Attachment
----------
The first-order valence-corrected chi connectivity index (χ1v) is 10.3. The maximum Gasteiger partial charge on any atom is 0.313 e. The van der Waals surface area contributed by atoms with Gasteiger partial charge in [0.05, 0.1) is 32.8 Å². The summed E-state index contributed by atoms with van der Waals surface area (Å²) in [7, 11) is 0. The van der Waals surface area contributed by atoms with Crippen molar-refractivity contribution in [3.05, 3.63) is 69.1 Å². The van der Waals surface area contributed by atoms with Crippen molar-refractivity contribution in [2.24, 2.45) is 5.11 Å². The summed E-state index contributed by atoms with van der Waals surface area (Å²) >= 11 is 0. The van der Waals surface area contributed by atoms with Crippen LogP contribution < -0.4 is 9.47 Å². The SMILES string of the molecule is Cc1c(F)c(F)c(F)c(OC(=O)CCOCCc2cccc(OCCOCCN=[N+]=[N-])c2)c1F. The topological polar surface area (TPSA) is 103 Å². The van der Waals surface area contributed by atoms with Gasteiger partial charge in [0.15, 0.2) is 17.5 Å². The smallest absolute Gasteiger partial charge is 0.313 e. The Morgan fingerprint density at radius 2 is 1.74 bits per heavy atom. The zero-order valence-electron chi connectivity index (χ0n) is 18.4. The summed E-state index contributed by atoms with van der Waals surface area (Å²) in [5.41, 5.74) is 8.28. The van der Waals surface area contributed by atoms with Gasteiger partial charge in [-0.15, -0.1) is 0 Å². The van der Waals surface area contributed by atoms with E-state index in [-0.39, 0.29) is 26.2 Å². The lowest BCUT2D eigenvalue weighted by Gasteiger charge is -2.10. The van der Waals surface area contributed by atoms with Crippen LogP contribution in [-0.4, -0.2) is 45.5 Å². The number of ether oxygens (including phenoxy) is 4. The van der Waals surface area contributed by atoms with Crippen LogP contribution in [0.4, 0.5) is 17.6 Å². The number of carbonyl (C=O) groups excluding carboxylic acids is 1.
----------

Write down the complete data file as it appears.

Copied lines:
The first-order valence-corrected chi connectivity index (χ1v) is 10.3. The maximum Gasteiger partial charge on any atom is 0.313 e. The van der Waals surface area contributed by atoms with Gasteiger partial charge in [0.05, 0.1) is 32.8 Å². The summed E-state index contributed by atoms with van der Waals surface area (Å²) in [7, 11) is 0. The van der Waals surface area contributed by atoms with Crippen molar-refractivity contribution in [3.05, 3.63) is 69.1 Å². The van der Waals surface area contributed by atoms with Crippen molar-refractivity contribution in [2.24, 2.45) is 5.11 Å². The summed E-state index contributed by atoms with van der Waals surface area (Å²) >= 11 is 0. The van der Waals surface area contributed by atoms with Crippen LogP contribution < -0.4 is 9.47 Å². The SMILES string of the molecule is Cc1c(F)c(F)c(F)c(OC(=O)CCOCCc2cccc(OCCOCCN=[N+]=[N-])c2)c1F. The topological polar surface area (TPSA) is 103 Å². The van der Waals surface area contributed by atoms with Gasteiger partial charge in [0.15, 0.2) is 17.5 Å². The smallest absolute Gasteiger partial charge is 0.313 e. The Morgan fingerprint density at radius 2 is 1.74 bits per heavy atom. The zero-order valence-electron chi connectivity index (χ0n) is 18.4. The summed E-state index contributed by atoms with van der Waals surface area (Å²) in [5.41, 5.74) is 8.28. The van der Waals surface area contributed by atoms with Gasteiger partial charge in [-0.15, -0.1) is 0 Å². The van der Waals surface area contributed by atoms with E-state index in [-0.39, 0.29) is 26.2 Å². The lowest BCUT2D eigenvalue weighted by Gasteiger charge is -2.10. The van der Waals surface area contributed by atoms with Crippen LogP contribution in [-0.4, -0.2) is 45.5 Å². The number of ether oxygens (including phenoxy) is 4. The van der Waals surface area contributed by atoms with Crippen LogP contribution in [0.4, 0.5) is 17.6 Å². The number of carbonyl (C=O) groups excluding carboxylic acids is 1.